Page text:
Su Solomon wrote:
> rmacfarl wrote:
> > But Miller argues that more accurately dated fossils are needed to support
> > this theory. "The Cuddie Springs dating remains very contentious," he says.
> > "Most agree that the extinction event occurred between 50,000 and 45,000
> > years ago."
> Miller does not give the cites to his claim that the Cuddie Springs
> dating is "very" contentious.
> Check out this
> I find it interesting that the determination, by some people, to
> discredit the evidence from Cuddie Springs, borders on the pathological.
I can't let that go unchallenged. :-)
a) Since the quote from Miller was only in an interview in a Nature
article, it's a bit unfair to take him to task over not providing a
cite (maybe he did!)
b) The Science Show interview you referenced doesn't do much to give
the lie to the claim that "The Cuddie Springs dating remains very
contentious" because it specifically acknowledges the alternative
datings - that was why Field was doing her work there, surely. (You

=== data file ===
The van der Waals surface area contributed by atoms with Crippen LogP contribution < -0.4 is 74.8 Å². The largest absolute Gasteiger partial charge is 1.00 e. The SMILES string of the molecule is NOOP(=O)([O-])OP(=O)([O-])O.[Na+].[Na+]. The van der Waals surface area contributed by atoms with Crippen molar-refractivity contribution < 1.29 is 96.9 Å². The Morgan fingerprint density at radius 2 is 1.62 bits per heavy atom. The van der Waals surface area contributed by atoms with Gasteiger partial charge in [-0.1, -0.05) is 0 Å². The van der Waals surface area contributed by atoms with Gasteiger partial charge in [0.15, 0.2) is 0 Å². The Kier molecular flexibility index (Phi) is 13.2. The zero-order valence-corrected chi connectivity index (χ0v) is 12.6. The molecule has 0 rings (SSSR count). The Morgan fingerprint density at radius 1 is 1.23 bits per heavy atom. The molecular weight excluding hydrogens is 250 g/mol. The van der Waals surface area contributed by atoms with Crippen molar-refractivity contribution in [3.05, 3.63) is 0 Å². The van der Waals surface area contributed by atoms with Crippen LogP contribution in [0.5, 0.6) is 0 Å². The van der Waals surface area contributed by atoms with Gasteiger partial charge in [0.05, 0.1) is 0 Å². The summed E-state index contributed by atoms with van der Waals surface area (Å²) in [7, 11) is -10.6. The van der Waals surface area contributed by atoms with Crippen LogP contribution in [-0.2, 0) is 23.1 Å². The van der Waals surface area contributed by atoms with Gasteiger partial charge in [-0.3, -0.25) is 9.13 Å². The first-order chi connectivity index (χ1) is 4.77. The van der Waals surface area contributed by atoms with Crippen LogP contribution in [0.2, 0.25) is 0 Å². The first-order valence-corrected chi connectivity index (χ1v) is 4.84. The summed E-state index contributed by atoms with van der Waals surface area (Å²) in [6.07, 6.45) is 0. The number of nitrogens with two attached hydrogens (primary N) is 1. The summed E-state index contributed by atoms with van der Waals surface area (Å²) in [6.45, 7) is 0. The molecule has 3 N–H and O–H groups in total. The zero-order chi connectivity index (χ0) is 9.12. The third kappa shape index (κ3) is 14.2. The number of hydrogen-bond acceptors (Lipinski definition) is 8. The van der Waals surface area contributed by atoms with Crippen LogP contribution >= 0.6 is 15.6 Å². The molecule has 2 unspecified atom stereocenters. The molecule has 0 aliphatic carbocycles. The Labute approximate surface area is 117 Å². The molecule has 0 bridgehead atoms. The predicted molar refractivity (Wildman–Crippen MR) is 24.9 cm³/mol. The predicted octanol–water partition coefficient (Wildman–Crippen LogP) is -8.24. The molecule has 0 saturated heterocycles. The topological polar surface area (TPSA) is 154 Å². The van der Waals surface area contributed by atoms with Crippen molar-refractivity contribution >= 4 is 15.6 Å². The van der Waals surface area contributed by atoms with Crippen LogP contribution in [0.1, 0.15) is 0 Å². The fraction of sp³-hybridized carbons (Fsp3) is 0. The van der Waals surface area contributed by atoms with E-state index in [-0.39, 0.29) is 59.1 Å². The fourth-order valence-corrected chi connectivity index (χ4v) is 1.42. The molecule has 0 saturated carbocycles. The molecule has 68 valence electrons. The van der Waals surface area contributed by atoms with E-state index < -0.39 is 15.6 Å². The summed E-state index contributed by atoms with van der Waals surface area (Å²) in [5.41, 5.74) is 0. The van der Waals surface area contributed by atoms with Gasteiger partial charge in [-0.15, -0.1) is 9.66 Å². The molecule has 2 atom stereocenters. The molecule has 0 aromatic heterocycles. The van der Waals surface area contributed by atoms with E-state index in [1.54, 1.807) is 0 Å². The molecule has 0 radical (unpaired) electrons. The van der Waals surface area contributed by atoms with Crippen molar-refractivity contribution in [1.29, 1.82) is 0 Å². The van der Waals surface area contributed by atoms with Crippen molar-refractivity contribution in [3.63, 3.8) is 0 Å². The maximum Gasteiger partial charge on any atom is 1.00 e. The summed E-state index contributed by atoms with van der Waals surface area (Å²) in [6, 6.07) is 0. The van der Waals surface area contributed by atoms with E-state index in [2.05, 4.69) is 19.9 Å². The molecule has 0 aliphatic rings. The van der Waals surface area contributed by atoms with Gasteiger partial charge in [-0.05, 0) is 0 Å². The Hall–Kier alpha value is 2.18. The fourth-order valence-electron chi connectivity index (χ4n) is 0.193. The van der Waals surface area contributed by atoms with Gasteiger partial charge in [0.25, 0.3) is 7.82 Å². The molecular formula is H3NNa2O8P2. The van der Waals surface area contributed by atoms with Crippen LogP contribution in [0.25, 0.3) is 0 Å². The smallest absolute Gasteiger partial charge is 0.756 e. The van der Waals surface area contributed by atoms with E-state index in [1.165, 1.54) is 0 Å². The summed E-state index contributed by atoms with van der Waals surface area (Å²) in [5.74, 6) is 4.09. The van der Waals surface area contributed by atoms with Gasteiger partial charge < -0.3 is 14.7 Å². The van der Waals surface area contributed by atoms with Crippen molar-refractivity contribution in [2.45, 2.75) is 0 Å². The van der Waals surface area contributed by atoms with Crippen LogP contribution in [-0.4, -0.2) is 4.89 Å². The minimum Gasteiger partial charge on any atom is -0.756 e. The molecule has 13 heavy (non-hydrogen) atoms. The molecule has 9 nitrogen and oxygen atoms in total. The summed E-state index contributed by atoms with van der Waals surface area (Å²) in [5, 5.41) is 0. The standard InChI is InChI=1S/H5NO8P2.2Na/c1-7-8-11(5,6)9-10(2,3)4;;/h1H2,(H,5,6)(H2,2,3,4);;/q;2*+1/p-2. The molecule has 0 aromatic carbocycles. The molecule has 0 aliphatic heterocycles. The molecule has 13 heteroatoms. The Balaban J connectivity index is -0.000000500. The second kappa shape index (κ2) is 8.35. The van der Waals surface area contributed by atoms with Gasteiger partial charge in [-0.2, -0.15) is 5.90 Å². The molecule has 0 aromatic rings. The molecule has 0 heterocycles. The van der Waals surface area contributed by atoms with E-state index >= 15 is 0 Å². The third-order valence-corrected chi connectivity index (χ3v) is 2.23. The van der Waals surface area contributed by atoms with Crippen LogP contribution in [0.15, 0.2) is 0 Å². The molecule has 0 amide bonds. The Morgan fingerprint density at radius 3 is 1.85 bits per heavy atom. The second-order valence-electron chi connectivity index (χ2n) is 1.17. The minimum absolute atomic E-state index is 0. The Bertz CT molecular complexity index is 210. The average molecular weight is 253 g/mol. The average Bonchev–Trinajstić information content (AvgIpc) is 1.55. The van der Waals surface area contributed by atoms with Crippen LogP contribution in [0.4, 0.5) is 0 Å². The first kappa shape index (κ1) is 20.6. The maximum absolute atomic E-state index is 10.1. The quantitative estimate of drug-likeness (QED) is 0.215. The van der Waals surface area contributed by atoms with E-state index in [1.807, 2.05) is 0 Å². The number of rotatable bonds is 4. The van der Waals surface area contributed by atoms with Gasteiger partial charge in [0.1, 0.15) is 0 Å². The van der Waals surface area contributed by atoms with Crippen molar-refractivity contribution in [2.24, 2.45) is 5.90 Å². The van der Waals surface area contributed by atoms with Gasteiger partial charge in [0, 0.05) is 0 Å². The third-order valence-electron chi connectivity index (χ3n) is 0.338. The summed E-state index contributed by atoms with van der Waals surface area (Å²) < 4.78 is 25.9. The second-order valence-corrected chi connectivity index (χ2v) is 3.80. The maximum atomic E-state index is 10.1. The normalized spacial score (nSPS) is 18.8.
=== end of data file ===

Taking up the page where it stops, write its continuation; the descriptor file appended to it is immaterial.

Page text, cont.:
may believe that her work has put this issue conclusively to bed, and
you may be right, but I'll hazard a guess that not every professional
paleoanthropologist in Australia is yet convinced. :-)
c) There is too much tendency on both sides of the debate (hint hint)
for pathological or knee-jerk responses. For example, for Field to
suggest that because it was rats that the Maoris introduced to NZ that
killed the frogs & birds etc, that the New Zealand extinctions were
"not a blitzkrieg as such" is just plain silly semantic obfuscation.
N.B. the mere fact that I agree with you on Cuddie Springs / Australian
blitzkrieg is no good reason not to stir a ding-dong argument, now is